Wednesday, July 19, 2017
I was skeptical when Matt Reeves and Co. relaunched the Planet of the Apes franchise a few years back. We're big fans of the original five films here at The Signal Watch - but despite a certain affection for Tim Burton and an appreciation for anything with a simian in a featured role, I've only seen that remake once. Because I kind of hated it and wound up having to apologize to several friends who agreed to go see the movie with me.
So, yet another go at the idea wasn't something I was looking forward to initially.
But, lo and behold, Rise and Dawn of the Planet of the Apes were released, and, yea, I dug them. They managed to find an astonishing line where they could break from the original narrative but still give nods enough, show respect for those movies and still be entirely their own thing. If Caesar wasn't the child of apes who'd traveled through time and space, we still found a way to make him the founder of the Ape Society that didn't need to bend time and space to get the job done. And if I always stood by the complex heart of the original slate of films, the new movies refused to be any less challenging.
I'm pleased to report that War for the Planet of the Apes is a worthy conclusion to the trilogy, an astonishing technical achievement, and - as all the apes movies have been (save the Burton one-off) a thoughtful character study and examination of morals. And, of course, a dystopian sci-fi franchise that actually earns its dim view of humanity. It isn't just ignorance or folly that leads to man's downfall, it's mankind's inability to tame our demons that drives us straight over the cliff.
Well, this is going to complicate things.
But, yes, I'll absolutely be going to see it. First read about this circa 2001 in a book by Les Daniels.
Monday, July 17, 2017
Monday 7/17 marked the 30th anniversary of the release of RoboCop. It's no secret that we here at The Signal Watch are fans of the 1987 sci-fi cyborg opus, and, so, over the weekend, we watched the movie for 476th time.
The first time we caught RoboCop, it was at a one-screen, old-fashioned movie house in Ishpeming, Michigan, when we were on our annual visit to see the grandparents in the summer of 1987, and - for whatever reason - my mom decided we needed to not spend another evening pounding soda in my grandparent's living room, and, instead, pound soda out of the house.
We alerted my mom to the idea that the movie was Rated-R, but the KareBear and Admiral were fairly liberal about this sort of thing, and in the era of Arnie, if my dad wanted to watch the latest Rated-R action releases, he was watching them with us, so we were getting pretty well desensitized to violence in movies, is what I guess I'm accidentally saying.*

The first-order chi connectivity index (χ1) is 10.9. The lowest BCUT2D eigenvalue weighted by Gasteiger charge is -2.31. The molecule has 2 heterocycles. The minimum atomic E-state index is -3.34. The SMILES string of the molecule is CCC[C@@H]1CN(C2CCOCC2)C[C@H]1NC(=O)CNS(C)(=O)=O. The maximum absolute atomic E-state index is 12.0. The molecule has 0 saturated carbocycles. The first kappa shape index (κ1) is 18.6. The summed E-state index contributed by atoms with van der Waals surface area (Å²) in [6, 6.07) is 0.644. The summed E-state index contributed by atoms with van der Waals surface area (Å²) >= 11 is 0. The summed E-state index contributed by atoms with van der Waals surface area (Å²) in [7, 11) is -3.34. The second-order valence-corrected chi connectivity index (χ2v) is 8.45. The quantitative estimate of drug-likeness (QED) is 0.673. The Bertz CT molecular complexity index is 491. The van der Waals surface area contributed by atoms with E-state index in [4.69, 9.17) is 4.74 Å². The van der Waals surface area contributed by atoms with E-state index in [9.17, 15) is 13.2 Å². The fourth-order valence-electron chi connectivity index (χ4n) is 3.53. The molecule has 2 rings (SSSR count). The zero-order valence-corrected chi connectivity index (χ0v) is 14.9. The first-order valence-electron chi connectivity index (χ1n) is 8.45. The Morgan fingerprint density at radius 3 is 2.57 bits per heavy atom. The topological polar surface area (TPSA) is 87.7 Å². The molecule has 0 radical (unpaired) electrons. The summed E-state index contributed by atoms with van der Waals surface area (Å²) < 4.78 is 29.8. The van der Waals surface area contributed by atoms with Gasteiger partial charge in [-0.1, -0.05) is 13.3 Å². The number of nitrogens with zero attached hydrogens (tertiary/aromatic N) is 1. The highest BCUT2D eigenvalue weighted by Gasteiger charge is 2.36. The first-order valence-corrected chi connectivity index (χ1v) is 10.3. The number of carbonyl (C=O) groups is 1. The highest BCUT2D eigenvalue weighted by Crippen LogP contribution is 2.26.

Sunday, July 16, 2017
It's impossible to measure the impact this man had on pop culture and culture in general. Legendary director and inventor of the modern zombie genre, George Romero, has passed.
We'll miss you, George.
Friday, July 7, 2017
So, I hadn't actually paid all that much attention to Spider-Man: Homecoming (2017) prior to showing up to see it in the theater Thursday night. Sure, I'd watched the trailer and was pleased they went with The Vulture for a villain.
At this point, I'm fine with just noting the release date of a Marvel movie, paying my money and showing up. Marvel hasn't always knocked it out of the park, but I'm generally guaranteed a pretty good time out at the movies, and some of the films have been spectacular, reminding me both why I love superheroes and a trip to the movies.
It wasn't too hard to figure out that this Spider-Man film would stick to the high-school years, abandon comic canon (all the Marvel movies have done that), but stick to the core of what makes the character work (also, all the Marvel moves have done that). After feeling let down by Sony's reboot of Spidey with The Amazing Spider-Man - so much so (gulp) I never watched the sequel - I was thrilled that Marvel and Sony saw the light (and potential for profit) enough to bridge differences and make it work.
I'm pleased to say I enjoyed myself as much as I did at Guardians of the Galaxy 2, and many other Marvel films of the past decade. And, while there are huge changes from the comics, Spider-Man: Homecoming reminded me why I ever liked Spider-Man, his world, and his niche in the Marvel Universe. And, that I am very much not alone in wanting to see Peter Parker swinging from a web and trying his hardest.
Saturday, June 10, 2017
Thursday, June 8, 2017
It's no secret I'm not a fan of the three prior entries in the shared DC filmic universe (which the kids are calling the DCEU, of DC Extended Universe, which makes no sense, but this train left the station without me).
If you want to extrapolate how much I was dreading the possibility of another weak entry from DC in the current superhero movie bonanza, you can check out my recent post on my love for Wonder Woman as a character and then, based on how I felt about Batman v Superman and Suicide Squad, try to figure out how another movie as weak as the prior DC films was going to settle with me.
Of course, as the cinematic debut of The Amazing Amazon (despite 75 years in print and a well-known commodity), Wonder Woman (2017) carried an unreasonable set of both expectations and penalties for movies far beyond this single picture. If it failed, who knew what this meant for Wonder Woman as a franchise, yes,* but, if it failed: what would happen to female-starring superhero movies in general?
With much of the same crew responsible for prior efforts involved in this venture, there was no reason to believe much had changed from the disappointing first three DC filmic installments. And, no, I couldn't trust the trailers. Man of Steel had a phenomenal trailer, and I actually went to see Suicide Squad in part because it had a different director than Snyder and had a fun trailer.
Whatever changed at DCEU's offices (Geoff Johns' rise to power, I'm guessing), I am ecstatic to say: Wonder Woman has made it to the big screen, and I was absolutely thrilled with the movie.